UNITED COUNTIES OF LEEDS AND GRENVILLE, March 5, 2012 /CNW/ - Results of a comprehensive financial study of Eastern Ontario municipalities paint a sobering picture of a region struggling with a limited tax base, rising debt levels and a growing need to invest in infrastructure.
An Eastern Ontario Wardens' Caucus (EOWC) initiative, the Eastern Ontario Financial Sustainability Update Project examined the economic condition of all 114 urban and rural local governments in Eastern Ontario.
"We've known for some time that Eastern Ontario communities are facing tough challenges," said Mel Campbell, Chair of the EOWC. "Now we know exactly what these challenges are and how they will affect the ability of the Region's local governments to provide vital community services and maintain our roads, bridges and other infrastructure."
The Project Report, Facing our Fiscal Challenges, identifies numerous factors that contribute to the Region's overall financial sustainability. In addition to challenges faced by the Region as a whole, the Report identifies long-standing difficulties unique to Eastern Ontario's 103 rural municipalities:
- Limited tax base to pay for services and maintain existing infrastructure. Residents contribute almost 90 per cent of property taxes collected in the Region's rural communities due to low levels of commercial and industrial activity, and large areas of Crown land and managed forest that are partially or completely exempt from municipal property taxes. In addition, these residents are more likely to have lower incomes, be unemployed, and be over age 65 compared with the rest of the Ontario.
- Rising debt levels. Municipal debt levels have increased about 300 per cent over the past decade.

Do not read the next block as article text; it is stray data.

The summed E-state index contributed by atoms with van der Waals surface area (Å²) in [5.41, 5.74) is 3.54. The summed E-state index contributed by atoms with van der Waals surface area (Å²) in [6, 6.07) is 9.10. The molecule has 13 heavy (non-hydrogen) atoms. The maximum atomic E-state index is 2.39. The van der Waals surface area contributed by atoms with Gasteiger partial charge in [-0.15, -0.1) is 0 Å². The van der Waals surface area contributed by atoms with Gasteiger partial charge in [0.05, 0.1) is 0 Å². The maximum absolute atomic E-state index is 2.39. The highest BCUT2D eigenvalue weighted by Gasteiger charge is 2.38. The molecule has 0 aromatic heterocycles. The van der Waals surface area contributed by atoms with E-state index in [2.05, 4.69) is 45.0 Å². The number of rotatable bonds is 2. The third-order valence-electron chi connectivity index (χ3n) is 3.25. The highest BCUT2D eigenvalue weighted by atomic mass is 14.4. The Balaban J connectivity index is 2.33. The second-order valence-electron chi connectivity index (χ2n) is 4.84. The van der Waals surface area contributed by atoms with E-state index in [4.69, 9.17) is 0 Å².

- Growing and critical need to maintain existing infrastructure and meet future needs. Municipalities in Rural Eastern Ontario need to find an additional $500 to $600 million per year to maintain existing capital assets, including roads and bridges.
"Municipalities in Rural Eastern Ontario, like Frontenac County must fund higher service delivery costs with a limited tax base," said Janet Gutowski, Vice Chair of the EOWC. "Roads in the rural Region span an area roughly equal to 1.5 times the distance around the world. In the Region's separated cities the cost of rebuilding one lane-km of road is split between 25 households, while in our rural areas, the same cost is shared by only five households. Economies of scale are rare."
Residents of Eastern Ontario pay their taxes. However, the Report makes it clear that these residents are reaching the limit of their ability to pay for existing services and meet long-term infrastructure needs.
Eastern Ontario governments cannot face this challenge alone. The EOWC is initiating a series of discussions at both federal and provincial levels to find ways to address our Region's unique concerns and issues over the long term, while recognizing that all levels of government face major financial challenges.
For further information:
Mel Campbell, Chair of the EOWC
United Counties of Leeds and Grenville
Janet Gutowski, Vice Chair of the EOWC
To read the entire Report, Facing Our Fiscal Challenges, go to www.eowc.org